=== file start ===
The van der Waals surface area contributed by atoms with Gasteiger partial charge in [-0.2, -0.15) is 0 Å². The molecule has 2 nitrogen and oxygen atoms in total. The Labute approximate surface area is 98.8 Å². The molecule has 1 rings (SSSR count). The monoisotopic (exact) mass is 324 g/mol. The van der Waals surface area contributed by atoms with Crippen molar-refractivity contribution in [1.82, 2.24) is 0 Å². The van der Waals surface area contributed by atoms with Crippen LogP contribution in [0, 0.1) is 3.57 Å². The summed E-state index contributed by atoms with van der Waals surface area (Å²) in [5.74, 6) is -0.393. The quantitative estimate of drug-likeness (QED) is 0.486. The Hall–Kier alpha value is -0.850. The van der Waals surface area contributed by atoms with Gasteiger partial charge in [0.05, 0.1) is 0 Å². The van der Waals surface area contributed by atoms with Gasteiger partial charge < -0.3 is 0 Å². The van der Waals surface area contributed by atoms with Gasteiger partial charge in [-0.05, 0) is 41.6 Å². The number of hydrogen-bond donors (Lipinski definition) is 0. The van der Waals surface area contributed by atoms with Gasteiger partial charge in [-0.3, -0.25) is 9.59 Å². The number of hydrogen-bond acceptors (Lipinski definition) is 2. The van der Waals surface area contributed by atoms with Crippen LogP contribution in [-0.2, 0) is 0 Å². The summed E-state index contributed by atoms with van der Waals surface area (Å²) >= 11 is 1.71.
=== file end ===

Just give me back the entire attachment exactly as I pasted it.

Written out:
The van der Waals surface area contributed by atoms with Gasteiger partial charge in [-0.2, -0.15) is 0 Å². The molecule has 2 nitrogen and oxygen atoms in total. The Labute approximate surface area is 98.8 Å². The molecule has 1 rings (SSSR count). The monoisotopic (exact) mass is 324 g/mol. The van der Waals surface area contributed by atoms with Crippen molar-refractivity contribution in [1.82, 2.24) is 0 Å². The van der Waals surface area contributed by atoms with Crippen LogP contribution in [0, 0.1) is 3.57 Å². The summed E-state index contributed by atoms with van der Waals surface area (Å²) in [5.74, 6) is -0.393. The quantitative estimate of drug-likeness (QED) is 0.486. The Hall–Kier alpha value is -0.850. The van der Waals surface area contributed by atoms with Gasteiger partial charge in [0.05, 0.1) is 0 Å². The van der Waals surface area contributed by atoms with Gasteiger partial charge < -0.3 is 0 Å². The van der Waals surface area contributed by atoms with Gasteiger partial charge in [-0.05, 0) is 41.6 Å². The number of hydrogen-bond donors (Lipinski definition) is 0. The van der Waals surface area contributed by atoms with Gasteiger partial charge in [-0.3, -0.25) is 9.59 Å². The number of hydrogen-bond acceptors (Lipinski definition) is 2. The van der Waals surface area contributed by atoms with Crippen LogP contribution in [-0.2, 0) is 0 Å². The summed E-state index contributed by atoms with van der Waals surface area (Å²) >= 11 is 1.71.